For more than a year, Virginia's largest women's prison rounded up inmates who had loose-fitting clothes, short hair or otherwise masculine looks, sending them to a unit officers derisively dubbed the "butch wing," prisoners and guards say.
Dozens were moved in an attempt to split up relationships and curb illegal sexual activity at the 1,200-inmate Fluvanna Correctional Center for Women, though some straight women were sent to the wing strictly because of their appearance, the inmates and corrections officers said.
Civil rights advocates called the moves unconstitutional punishment for "looking gay." The warden denied that any housing decisions were made based on looks or sexual orientation, and said doing so would be discriminatory. The practice was stopped recently after The Associated Press began questioning it, according to several inmates and one current employee.
Two current guards and one of their former co-workers said targeting masculine-looking inmates was a deliberate strategy by a building manager. Numerous inmates said in letters and interviews that they felt humiliated and stigmatized when guards took them to the separate wing — also referred to by prisoners and guards as the "little boys wing," "locker room wing" or "studs wing."
"I deserved to go for my crime and I did my time there," said Summer Triolo, who spent nearly six years at Fluvanna for theft before being released in February 2008. "But my punishment was by the judge to do time in prison away from my family and home. That was my punishment, not all the extra stuff."
Living conditions in wing 5D weren't worse than the rest of the prison, and no prisoner said she was denied services other inmates received. However, the women said they were verbally harassed by staff who would make remarks such as, "Here come the little boys," when they were escorted to eat, and they were taken to the cafeteria first or last to keep them away from other inmates. The three guards confirmed such remarks were made.
The two current guards and former guard William Drumheller said Building 5 manager Timothy Back, who is in charge of security and operations for that area, came up with the idea to break up couples by sending inmates to the wing. Gradually, they said, the 60-inmate wing was filled with women targeted because of their appearance. The current employees asked to remain anonymous for fear of losing their jobs.
"I heard him say, 'We're going to break up some of these relationships, start a boys wing, and we're going to take all these studs and put them together and see how they like looking at nothing but each other all day instead of their girlfriends,"' Drumheller said.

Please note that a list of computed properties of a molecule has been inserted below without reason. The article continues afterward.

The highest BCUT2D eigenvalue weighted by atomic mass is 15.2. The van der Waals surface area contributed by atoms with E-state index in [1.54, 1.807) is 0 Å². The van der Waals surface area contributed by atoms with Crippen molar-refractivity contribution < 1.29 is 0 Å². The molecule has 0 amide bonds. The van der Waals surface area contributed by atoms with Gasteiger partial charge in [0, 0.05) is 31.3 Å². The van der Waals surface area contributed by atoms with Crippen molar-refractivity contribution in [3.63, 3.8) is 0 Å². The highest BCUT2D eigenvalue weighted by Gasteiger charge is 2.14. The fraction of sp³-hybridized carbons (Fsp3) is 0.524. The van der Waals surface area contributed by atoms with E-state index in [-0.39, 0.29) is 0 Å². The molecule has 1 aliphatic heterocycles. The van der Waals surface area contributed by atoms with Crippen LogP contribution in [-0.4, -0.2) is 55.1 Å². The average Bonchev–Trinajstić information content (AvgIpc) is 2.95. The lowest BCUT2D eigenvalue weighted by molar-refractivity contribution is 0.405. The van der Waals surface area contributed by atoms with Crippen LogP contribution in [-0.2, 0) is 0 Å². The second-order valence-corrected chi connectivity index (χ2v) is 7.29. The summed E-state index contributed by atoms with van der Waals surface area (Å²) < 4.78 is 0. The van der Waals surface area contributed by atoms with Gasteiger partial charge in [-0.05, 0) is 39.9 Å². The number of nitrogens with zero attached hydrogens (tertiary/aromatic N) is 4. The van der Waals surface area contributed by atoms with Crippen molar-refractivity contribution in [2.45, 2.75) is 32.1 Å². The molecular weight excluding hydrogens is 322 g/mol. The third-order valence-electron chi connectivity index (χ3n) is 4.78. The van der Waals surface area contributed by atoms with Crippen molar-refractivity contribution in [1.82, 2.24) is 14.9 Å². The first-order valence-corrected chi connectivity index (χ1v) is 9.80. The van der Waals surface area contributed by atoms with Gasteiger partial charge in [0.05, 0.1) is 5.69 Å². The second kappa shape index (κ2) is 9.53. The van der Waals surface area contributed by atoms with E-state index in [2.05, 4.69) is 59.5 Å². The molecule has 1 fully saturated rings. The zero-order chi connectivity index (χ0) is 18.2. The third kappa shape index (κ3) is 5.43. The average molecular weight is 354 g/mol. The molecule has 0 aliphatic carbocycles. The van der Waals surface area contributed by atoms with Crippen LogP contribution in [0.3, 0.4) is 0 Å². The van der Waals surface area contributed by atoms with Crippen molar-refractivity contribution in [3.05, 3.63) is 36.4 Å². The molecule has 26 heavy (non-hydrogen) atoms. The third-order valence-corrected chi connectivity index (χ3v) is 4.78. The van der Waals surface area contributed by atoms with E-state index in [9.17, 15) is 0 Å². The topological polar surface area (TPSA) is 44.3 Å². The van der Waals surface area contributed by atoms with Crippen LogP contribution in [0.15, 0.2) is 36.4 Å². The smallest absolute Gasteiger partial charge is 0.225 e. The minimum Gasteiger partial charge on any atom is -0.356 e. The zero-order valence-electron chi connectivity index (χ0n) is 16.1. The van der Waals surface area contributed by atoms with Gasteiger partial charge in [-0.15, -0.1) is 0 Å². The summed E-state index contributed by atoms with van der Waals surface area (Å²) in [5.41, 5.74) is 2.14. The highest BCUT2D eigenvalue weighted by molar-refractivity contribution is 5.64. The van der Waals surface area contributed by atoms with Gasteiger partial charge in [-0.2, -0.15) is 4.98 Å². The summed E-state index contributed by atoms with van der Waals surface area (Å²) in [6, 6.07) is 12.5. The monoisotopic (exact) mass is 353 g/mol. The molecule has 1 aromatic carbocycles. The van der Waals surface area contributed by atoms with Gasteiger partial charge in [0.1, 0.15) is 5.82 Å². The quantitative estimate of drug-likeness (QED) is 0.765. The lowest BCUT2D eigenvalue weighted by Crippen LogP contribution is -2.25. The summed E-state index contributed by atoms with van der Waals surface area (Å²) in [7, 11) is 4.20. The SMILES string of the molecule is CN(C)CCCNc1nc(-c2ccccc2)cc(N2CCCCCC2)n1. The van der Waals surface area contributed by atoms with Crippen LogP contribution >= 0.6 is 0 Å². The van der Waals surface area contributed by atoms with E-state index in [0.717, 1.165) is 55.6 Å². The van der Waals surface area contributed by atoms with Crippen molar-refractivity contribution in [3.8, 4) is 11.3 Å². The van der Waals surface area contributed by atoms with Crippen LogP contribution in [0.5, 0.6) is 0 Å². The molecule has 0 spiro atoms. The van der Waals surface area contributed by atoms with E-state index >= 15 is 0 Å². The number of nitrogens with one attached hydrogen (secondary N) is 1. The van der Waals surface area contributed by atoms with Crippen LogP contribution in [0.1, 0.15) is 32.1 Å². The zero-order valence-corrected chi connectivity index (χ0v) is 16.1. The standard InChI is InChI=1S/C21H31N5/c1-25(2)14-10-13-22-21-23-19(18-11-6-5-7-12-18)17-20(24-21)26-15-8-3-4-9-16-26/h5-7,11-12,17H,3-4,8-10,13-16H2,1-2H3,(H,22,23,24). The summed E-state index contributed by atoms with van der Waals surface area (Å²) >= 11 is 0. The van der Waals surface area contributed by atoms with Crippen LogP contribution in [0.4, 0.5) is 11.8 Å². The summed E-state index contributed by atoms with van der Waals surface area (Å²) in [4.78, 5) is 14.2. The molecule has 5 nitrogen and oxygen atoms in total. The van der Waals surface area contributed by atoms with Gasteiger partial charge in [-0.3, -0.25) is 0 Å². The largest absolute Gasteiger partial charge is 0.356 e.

Drumheller said Back told him the plan one day in a prison office. The other two guards, who are both female, said Back's reasons for moving the prisoners were commonly known among guards, though officials would deny the reasons for the moves if inmates asked or complained.
Warden Barbara Wheeler called the policy a figment of the inmates' imaginations.
"With female offenders, relationships are very important, and often times when they're separated from those relationships they might perceive it as punitive," Wheeler said.
Wheeler said her employees wouldn't segregate inmates based on looks or sexual orientation, and she wouldn't condone it.
"That's like saying I want to put all the blacks in one unit and all the whites in one unit," something federal courts have ruled illegal, she said.
A dozen inmates interviewed in person or by letter contradicted Wheeler, saying there's no doubt why they were moved. Triolo said she had gone four years without getting in trouble until she shaved her shoulder-length brown locks. She soon was moved to 5D, away from her girlfriend.
Triolo and Trina O'Neal were two of the first inmates sent to 5D in the fall of 2007.
"I have been gay all my life and never have I once felt as degraded, humiliated or questioned my own sexuality, the way I look, etc., until all of this happened," O'Neal, 33, who is serving time for forgery and drug charges, wrote to the AP.
Drumheller worked at Fluvanna for two years but said he quit in August because he didn't like the inmates' treatment.
The prison declined repeated requests for an interview with Back, and the AP could not find a working home telephone number for him.
Sex — whether forced, coerced or consensual — is forbidden in prisons primarily to prevent violence and the spread of diseases.
Segregating gay inmates in men's prison has been upheld by federal courts to protect them and maintain order, though courts have ruled against total isolation or harsher conditions.
Separating women based on appearance, though, violates the Constitution's guarantees of equal protection and freedom of expression, said Helen Trainor, director of the Virginia Institutionalized Persons Project.
"Point blank, this institution is ran by homophobes, and the rules instated here are based on your sexual preference not what is right or wrong," wrote inmate Casey Lynn Toney.